Studying Rome’s cherished past

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Among the intellectual gems we benefit from is the Rome Historical Society.

With its beginnings that date back to 1936, its collection of over 40,000 items, and its museum, the historical society is a rare resource for those who wish to more about Rome’s long and cherished history.

An example: On Wednesday, from 5 to 6 p.m. the society, will present a lecture entitled “Integrating primary sources through local history research activities: Using local history to teach historical thinking skills and generate excitement in your course.”

That’s quite a mouthful but the subject matter will describe the collaboration of two educators who have worked to integrate and appreciate local history while teaching historical thinking skills and document research. The lecture will be presented by Camden High School social studies teacher Jessica Harney and CHS library media specialist Jennine Bloomquist.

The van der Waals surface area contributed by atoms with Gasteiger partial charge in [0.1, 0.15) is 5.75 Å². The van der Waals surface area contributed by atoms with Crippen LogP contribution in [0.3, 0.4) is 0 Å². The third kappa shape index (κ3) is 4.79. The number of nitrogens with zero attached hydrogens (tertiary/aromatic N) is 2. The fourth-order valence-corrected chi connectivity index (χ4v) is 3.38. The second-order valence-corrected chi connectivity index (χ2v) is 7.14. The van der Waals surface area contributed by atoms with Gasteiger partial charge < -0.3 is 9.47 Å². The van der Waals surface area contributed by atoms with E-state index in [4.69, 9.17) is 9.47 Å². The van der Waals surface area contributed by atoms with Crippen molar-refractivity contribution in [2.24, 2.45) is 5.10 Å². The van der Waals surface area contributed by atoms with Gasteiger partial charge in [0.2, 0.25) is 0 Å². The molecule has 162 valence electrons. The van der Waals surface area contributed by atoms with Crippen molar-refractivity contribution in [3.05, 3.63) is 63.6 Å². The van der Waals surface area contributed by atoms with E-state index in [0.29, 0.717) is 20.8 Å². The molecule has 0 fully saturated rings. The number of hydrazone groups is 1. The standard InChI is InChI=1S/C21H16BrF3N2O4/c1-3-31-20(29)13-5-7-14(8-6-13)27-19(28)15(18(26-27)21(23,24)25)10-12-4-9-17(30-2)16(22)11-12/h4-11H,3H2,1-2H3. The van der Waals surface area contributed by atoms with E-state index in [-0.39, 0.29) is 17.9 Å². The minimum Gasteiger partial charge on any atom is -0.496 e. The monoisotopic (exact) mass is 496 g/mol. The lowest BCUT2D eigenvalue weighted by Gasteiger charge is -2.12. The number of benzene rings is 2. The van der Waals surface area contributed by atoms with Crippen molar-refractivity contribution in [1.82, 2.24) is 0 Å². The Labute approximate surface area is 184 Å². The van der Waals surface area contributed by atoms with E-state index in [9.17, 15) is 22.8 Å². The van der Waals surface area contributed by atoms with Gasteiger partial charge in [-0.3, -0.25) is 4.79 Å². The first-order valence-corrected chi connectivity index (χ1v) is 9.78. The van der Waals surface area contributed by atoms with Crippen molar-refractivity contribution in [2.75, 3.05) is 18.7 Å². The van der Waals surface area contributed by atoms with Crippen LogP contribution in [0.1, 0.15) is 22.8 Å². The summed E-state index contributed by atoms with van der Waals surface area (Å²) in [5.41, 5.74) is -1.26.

Doors open at 4:30 p.m. for registration and light refreshments, and the program is free and open to the public.

On behalf of the Oneida County History Center, they were instrumental in getting a state historic marker in Florence through the William G. Pomeroy Foundation’s grant program in 2016. The marker commemorates the free black farming settlement organized by abolitionist Stephen Myers through land grants from wealthy abolitionist Garritt Smith of Utica.

As its website (romehistoricalsociety.org) points out: “At the Rome Historical Society, you can discover the ways Rome has adapted, grown, and changed over time, from its days as a place of portage for colonial traders to its early fortifications like Fort Bull and Fort Stanwix, from a small town briefly named Lynchville to the industrious city of Rome that supplied one-tenth of the world’s copper and was home to Griffiss Air Force Base.”

Rome Historical Society is located at 200 Church St.

For more information on this or other Society events, visit romehistoricalsociety.org or call 315-336-5870.

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